Friday, August 24, 2007

Stone terraces and water logging

Building stone terraces on sloping and hilly areas of a farm serve three main functions. One, conserve precious top soil and organic matter like decomposing and dried leaves and branches, from unmitigated erosion. Two, conserve water and minimize water run-off during strong rains, reduce flash floods, as rain water seep into the soft ground, even recharging the water table underground. And three, help beautify the farm.

Through time, with continued building of stone terraces – whether raising higher or moving backwards existing ones -- low-lying areas will be rising and uneven areas become flatter. In addition, it is possible that spring water can develop later at the bottom of high terraces as more rain water are deposited deep in the new soil created by the rising land. If the farmer is entrepreneurial enough, he can develop his farm into an eco-tourism resort with those spring waters and beautiful, high, and plentiful terraces around the farm.

So the terraces and the land become higher. One big question that will bug the farmer is whether to cement those stone terraces, or leave those stones as they are?

The advantage of cemented stone terraces is that the structures become more stable and more permanent. Like the various rice terraces in the Cordillera mountains in north Philippines, particularly the Banaue rice terraces in Ifugao. These terraces were “cemented” using special clay and strengthened by small and rough stones that fill in large spaces in-between the large stones. The terraces have been in existence for more than 1,000 years and they have withstood minor earthquakes.

There are three big disadvantages though. One, new layers of organic farm waste like rice straws, dried leaves and branches of trees, can no longer be accommodated by the terraces because the stones are no longer movables. So upland farmers just burn the rice straw every year, the same practice being done by lowland rice farmers. Two, water logging can be a real problem if there are not enough outlet. So that either the big volume of water trapped behind those terraces will destroy the structure through time, or the roots will be suffocated as water will fill in tine air spaces underneath. And three, if there are big trees near the cemented terraces, the roots show their hatred to cement by bulging wide and high, eventually destroying the structure.

Terraces that are not cemented and continuously adjusted upwards and/or backwards, have the disadvantage of being less stable, especially if they are not constructed well. But they have the advantages of avoiding the 3 pitfalls of cemented terraces mentioned above. In particular, the terraces are porous, water can come out anytime on thousands of spaces between the stones, so that probability of water logging is small. Except of course during very heavy rainfall where flash floods are occurring anywhere.

Thursday, August 16, 2007

Urban flooding and the cement jungle

Metro Manila and many big urban sprawls around the world are more susceptible to large-scale flash flooding than those in their counterpart rural areas. And such flooding is highlighted in broadcast media like TV, radio, newspapers and the web. Well, majority of those media centers are based in the big cities, that’s why.

But there are certain characteristics of urban areas that make them more susceptible to wide flooding than those in rural areas, on per hectare or per square kilometer comparison. I see a number of reasons for this.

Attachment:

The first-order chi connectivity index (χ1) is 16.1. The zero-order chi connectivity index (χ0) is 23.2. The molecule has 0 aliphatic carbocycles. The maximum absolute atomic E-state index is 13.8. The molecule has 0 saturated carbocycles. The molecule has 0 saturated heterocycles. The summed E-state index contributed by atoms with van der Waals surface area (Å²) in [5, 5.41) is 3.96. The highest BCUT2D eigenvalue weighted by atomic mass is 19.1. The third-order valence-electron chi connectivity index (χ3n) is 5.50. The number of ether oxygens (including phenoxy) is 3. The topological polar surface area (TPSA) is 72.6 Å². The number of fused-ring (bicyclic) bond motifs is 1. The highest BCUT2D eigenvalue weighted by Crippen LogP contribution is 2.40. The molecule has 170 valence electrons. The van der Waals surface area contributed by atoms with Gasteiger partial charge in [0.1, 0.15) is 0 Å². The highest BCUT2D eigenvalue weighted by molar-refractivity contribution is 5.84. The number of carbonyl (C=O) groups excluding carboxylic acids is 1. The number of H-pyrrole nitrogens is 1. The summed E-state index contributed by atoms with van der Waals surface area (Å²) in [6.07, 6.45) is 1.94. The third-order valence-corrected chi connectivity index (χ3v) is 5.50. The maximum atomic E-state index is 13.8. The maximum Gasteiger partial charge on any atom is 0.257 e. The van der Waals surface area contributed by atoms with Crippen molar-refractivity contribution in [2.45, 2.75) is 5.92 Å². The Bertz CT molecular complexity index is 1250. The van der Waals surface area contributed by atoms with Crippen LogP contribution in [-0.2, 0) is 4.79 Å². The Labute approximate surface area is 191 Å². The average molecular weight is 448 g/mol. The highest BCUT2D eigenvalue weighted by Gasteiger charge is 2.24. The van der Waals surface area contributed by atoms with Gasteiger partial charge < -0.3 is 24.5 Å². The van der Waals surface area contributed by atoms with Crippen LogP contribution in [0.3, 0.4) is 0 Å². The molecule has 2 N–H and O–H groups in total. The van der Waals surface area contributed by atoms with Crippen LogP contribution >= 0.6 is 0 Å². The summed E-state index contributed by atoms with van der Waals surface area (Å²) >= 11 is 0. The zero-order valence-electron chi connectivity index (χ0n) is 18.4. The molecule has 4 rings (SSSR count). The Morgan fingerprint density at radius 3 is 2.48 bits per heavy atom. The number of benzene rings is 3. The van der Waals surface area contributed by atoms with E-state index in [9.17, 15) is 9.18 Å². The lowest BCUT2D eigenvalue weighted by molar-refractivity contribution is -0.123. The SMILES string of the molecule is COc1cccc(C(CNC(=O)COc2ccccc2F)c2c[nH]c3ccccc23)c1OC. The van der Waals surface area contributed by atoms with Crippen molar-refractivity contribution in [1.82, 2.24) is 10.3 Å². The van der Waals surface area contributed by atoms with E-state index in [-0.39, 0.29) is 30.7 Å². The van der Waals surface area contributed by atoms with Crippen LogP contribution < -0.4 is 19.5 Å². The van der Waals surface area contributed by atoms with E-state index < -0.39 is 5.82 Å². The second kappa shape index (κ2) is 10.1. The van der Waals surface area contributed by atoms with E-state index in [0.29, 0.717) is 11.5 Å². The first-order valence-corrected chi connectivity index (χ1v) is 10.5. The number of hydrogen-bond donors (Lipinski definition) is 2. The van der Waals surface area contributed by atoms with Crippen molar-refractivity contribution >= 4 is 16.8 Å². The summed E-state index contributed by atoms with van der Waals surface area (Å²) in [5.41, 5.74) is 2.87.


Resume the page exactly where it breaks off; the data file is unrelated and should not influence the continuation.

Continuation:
One, with a few exception, big cities and urban sprawls are located in the lowlands like mouth of seas, bays and big rivers. Hence, by the simple law of gravity, all rain water runoff will pass by these big cities until it gets out onto the seas.

Two, construction and repair of drainage and canals sometimes lag behind structural developments surrounding these waterways. For instance, space (like width and depth) for canals can be sacrificed when buildings and other structures are maximizing each square meter of land that it can develop.

And three, the cement jungle. Most rain water, especially if the rain is not strong, are supposed to seep down the soil and not drain onto canals, if the land surface is not cemented. But with all those houses and buildings, schools and malls, roads and sidewalks, parking lots and other open areas that are cemented, the volume of rainwater that go into canals and drainage becomes big. And the heavier the rains, some canals and drainage can overflow, resulting in ever bigger and deeper flood.

But growing urbanization and the desire of people to get rid of mud and slippery surface when these get wet makes the cement jungle expand ever wider.

One solution to this problem is to have more open spaces and non-cemented land in cities and communities. Examples are community parks and gardens, urban forest parks, and golf courses. Many environmentalists will not like or realize this, but the open space for grass and trees of those golf courses help absorb huge volume of rain water to seep into the soil and not fall into drainage and canals. Although it's true that during the dry season, these golf courses also use huge amount of water to irrigate those grasses to keep them healthy. But it's the trade off if we want to have more open spaces that absorb rain water, not to mention recharge the underground water table.

Another solution, a minor one, is that in constructing open parking spaces, the surface should not be cemented, and use crushed stones to prevent the surface from getting muddy while allowing the rainwater to seep below the ground.

Monday, August 13, 2007

Farming and government support

My friend from Ho Chi Minh, Vietnam, Nguyen Chi Trung, also a batchmate from SUS 2003 seminar on "sustainable agriculture" held in Sweden, commented on my earlier posting re. government support on farming. He wrote,

"Dear Nonoy and friends, I completely agree with you that farmers should not expect so much from support and subsidy in any form. However, at least in this stage, the number of independent farmers like yourself is not much, and remember that farming is your moonlight play, not the main livelihood. For most farmers, subsidy is still playing an important role. Generally speaking, most farmers could not attend my lectures, if I were not paid by the state or a project. Similarly, I could have never been attended the SUS 2003 training without the kind sponsor from SIDA."